Niccolò Machiavelli

“Niccolò Machiavelli (1469-1527), the founder of modern thought who set out to overthrow the great tradition of ancient philosophy and theology in his work The Prince, which is apparently a book of practical advice for rulers, but really is meant to establish “new modes and orders” that will not be based on “imagined republics that have never been seen or known to exist in truth” but teaches the effectual truth of “learning to be able not to be good, and to use this and not use it according to necessity.” This is Machiavelli’s notorious realism: “For a man who wants to make a profession of good in all regards must come to ruin among so many who are not good.” Machiavelli takes his bearings from great Founders of states (e.g. Romulus, Moses) because in those cases the need for force and fraud (the lion and the fox) is plain. If what you need to do to acquire equipment for fame and glory (the highest good for Machiavelli) goes against virtue, too bad for virtue. Virtù (the cunning use of force and fraud to reach one’s aims) exercised for the good of the state replaces Christian or Greek ideas of virtue. Fortune (Machiavelli’s term for nature) comprises chance or opportunity in human and subhuman virtue, which Machiavelli compares to a woman who can be raped by anyone young and bold enough. Machiavelli opposes the role of religion and of the Papal states in keeping Italy disunited and Italians unpatriotic” (Frederick Lawrence, Philosophers and Theologians, Boston College).

St. Thomas Aquinas

“St. Thomas Aquinas (1225-1274) reconciles the teaching of the Christian Faith with Aristotle’s philosophical principles. Theology uses reason/philosophy to understand the supernatural mysteries of God, Trinity, Incarnation, Grace, Redemption, of revealed Truths first known by believing. Philosophy and theology cannot ultimately contradict each other, since the one, final sources of both truths known by unassisted reason and truths known by faith is God, who cannot and will not contradict himself. Aquinas argues Five Ways to God’s existence, starting from facts about ordinary experience: Continue reading “St. Thomas Aquinas”

St. Augustine

“St. Augustine (354-430 AD) sought to combine Christian faith and human reason: to believe in order to be able to understand. In his Confessions he explains his life-long quest for truth and goodness in which he moved from a life of sin and debauchery, passing first under the influence of Manichaeism ( a religious doctrine that held that human life is caught in a struggle between good and evil, God and matter, and which urged asceticism to free the self from evil), and then under the influence of Platonism (from which he learned the doctrine of Forms of Ideas (logos), and that reality goes beyond what is bodily), before finally undergoing a conversion and liberation of his will enslaved by sin through his encounter with the Word made flesh in Jesus Christ. In his City of God he tried to show that Christianity is not the cause of the decline and fall of the Roman Empire. He argues against Varro that the Greek and philosophical views on the best way of life based on moral and intellectual virtue, although true, is only able to be realized in speech, but not in deed on account of original and personal sin. Since a commonwealth, according to Cicero, is based on the common agreements or consensus or loves of its citizens, there are finally two cities based on two loves: the city of man based on sinful love (the love of self above all things even to the contempt of God); and the city of God based on the love of God above all even to the contempt of self. Grace and the God-given virtues of faith, hope, and charity make it possible for Christians to be good citizens in the earthly city, but they are aiming at the heavenly city. [His theory of knowing is Plato’s + the Interior Master of Word and Spirit who give us an inward, a priori standard of truth.]” (Frederick Lawrence, Philosophers and Theologians, Boston College).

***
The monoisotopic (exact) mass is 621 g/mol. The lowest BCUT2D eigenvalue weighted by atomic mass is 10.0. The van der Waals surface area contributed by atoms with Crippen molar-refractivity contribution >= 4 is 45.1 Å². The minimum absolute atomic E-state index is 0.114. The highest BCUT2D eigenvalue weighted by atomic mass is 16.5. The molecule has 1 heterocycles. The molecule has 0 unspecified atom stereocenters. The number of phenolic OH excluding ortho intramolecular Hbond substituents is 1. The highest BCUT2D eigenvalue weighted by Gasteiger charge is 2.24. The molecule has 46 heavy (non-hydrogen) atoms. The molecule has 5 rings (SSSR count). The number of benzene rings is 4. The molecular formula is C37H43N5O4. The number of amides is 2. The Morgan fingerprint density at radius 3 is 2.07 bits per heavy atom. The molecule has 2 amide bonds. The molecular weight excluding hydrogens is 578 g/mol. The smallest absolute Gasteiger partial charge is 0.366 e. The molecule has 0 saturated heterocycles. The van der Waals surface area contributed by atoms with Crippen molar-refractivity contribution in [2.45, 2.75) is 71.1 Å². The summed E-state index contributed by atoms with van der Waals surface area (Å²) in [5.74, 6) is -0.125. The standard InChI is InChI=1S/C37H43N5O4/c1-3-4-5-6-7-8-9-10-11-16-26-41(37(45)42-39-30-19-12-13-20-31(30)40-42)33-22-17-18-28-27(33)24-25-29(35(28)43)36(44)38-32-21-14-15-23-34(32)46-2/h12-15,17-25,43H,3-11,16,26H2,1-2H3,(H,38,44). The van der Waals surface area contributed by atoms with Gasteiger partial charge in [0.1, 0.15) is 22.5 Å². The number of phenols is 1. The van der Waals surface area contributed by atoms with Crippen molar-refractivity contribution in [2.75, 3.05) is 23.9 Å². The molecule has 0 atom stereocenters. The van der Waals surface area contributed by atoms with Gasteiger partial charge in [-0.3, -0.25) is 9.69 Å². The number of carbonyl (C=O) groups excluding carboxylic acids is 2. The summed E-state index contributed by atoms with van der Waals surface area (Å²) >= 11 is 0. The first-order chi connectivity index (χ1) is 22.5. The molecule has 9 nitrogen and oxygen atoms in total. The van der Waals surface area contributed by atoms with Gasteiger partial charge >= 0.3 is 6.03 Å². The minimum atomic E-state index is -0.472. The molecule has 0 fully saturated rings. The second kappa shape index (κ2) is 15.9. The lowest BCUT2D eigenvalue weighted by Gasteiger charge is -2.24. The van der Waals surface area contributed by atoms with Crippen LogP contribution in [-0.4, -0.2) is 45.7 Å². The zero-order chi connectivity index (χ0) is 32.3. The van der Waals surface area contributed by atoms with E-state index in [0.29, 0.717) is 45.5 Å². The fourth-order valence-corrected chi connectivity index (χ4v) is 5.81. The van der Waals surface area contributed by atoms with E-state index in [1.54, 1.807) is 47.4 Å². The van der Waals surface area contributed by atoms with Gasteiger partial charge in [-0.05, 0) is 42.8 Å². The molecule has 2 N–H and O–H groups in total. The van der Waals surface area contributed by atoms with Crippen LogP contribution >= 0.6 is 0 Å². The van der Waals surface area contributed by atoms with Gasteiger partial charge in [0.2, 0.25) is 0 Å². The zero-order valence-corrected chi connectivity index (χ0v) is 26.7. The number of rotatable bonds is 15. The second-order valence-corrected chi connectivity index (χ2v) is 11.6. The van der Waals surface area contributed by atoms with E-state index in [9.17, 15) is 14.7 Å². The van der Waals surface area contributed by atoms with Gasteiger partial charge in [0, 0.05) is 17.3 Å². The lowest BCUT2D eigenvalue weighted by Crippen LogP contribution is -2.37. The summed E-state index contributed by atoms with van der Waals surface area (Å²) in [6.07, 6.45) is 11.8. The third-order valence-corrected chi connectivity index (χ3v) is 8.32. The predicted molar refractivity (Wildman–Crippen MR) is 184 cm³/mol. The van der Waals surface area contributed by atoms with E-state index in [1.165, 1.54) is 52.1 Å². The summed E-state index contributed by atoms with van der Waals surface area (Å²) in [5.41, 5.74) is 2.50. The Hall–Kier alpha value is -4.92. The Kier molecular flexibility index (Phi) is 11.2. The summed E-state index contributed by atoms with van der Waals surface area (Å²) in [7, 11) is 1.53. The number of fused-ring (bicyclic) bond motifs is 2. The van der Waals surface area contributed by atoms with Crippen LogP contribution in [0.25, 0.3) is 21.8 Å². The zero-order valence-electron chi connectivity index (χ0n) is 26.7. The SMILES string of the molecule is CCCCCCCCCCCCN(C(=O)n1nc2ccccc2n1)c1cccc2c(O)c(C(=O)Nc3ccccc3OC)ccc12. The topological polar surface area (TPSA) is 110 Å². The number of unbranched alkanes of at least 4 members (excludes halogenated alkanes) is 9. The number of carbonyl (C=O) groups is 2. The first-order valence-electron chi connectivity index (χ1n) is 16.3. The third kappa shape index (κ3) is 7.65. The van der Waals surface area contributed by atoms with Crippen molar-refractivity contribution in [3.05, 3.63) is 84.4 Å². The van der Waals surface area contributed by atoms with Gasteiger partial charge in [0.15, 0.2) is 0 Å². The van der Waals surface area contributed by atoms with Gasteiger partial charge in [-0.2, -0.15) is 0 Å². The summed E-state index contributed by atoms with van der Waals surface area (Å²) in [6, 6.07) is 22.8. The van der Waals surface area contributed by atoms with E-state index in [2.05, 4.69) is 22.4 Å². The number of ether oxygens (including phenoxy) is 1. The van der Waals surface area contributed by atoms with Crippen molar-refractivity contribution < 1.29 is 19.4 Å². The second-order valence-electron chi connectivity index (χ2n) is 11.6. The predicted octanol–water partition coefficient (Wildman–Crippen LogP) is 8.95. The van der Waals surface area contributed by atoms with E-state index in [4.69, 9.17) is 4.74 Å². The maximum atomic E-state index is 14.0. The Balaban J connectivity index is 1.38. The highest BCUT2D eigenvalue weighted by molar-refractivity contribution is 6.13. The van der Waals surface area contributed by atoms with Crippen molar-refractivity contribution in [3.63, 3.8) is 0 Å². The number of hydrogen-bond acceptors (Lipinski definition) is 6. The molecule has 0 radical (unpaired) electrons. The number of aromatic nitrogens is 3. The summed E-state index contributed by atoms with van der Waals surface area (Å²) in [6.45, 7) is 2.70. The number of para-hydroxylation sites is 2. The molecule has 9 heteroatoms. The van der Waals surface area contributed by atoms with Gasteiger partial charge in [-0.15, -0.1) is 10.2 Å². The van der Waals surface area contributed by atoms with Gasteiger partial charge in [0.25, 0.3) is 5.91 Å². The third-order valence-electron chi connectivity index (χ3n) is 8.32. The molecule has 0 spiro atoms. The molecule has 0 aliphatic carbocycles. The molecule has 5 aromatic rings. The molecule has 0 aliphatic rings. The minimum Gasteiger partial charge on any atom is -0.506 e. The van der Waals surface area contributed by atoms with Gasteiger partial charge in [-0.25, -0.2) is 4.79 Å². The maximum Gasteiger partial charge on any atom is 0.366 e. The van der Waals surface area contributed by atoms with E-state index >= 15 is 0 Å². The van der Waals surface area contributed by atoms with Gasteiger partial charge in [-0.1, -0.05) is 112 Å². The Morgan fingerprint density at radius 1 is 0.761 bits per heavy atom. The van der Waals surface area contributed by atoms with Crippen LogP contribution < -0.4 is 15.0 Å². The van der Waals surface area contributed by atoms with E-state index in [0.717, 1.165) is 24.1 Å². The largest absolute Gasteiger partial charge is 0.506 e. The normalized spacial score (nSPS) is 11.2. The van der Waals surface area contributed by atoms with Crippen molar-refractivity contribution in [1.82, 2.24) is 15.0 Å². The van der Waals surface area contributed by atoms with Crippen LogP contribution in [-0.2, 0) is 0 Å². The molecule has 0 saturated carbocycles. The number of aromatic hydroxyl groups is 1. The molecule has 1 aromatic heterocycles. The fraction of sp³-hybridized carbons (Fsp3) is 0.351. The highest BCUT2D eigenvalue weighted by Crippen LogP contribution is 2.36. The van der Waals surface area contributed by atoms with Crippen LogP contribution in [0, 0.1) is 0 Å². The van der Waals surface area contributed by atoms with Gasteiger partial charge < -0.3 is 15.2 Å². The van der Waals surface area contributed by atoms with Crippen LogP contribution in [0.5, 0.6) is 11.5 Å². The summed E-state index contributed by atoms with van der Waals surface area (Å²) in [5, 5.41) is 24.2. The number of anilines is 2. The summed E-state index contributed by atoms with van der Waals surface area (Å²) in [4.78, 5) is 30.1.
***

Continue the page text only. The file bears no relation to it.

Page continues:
“Aristotle (384-322 BC), student of Plato at the Academy, teacher of Alexander the Great, and founder of the Lyceum, took up Plato’s ideas about politics as order towards the virtuous living of the citizens. In his Ethics he argued that all men seek one or other of three kinds of happiness: as sense pleasure or immediate satisfaction; as political honor or fame or glory; and as seeking to know the truth about what is highest and best or the whole (= contemplative or theoretic life). He defines habit as a good habit that enables one to act in the mean between the extremes of excess and defect easily, quickly, and with pleasure. (E.g. liberality as a virtue having to do with getting and giving wealth is the mean between extravagance which gives too much in relation to one’s getting, and stinginess which is too concerned with getting and does not give enough.) Continue reading “Aristotle”


“Plato (427-347 BC) was the student of Socrates (469-399 BC) and the teacher of Aristotle. He used his dialogues to justify philosophy in relation to the common sense of the city, the pretended wisdom of the Sophists, and the pseudo-inspired teaching of the comic poets (Aristophanes–The Clouds) and the tragic poets (Sophocles–Oedipus the King or Tyrant, Antigone). Continue reading “Plato”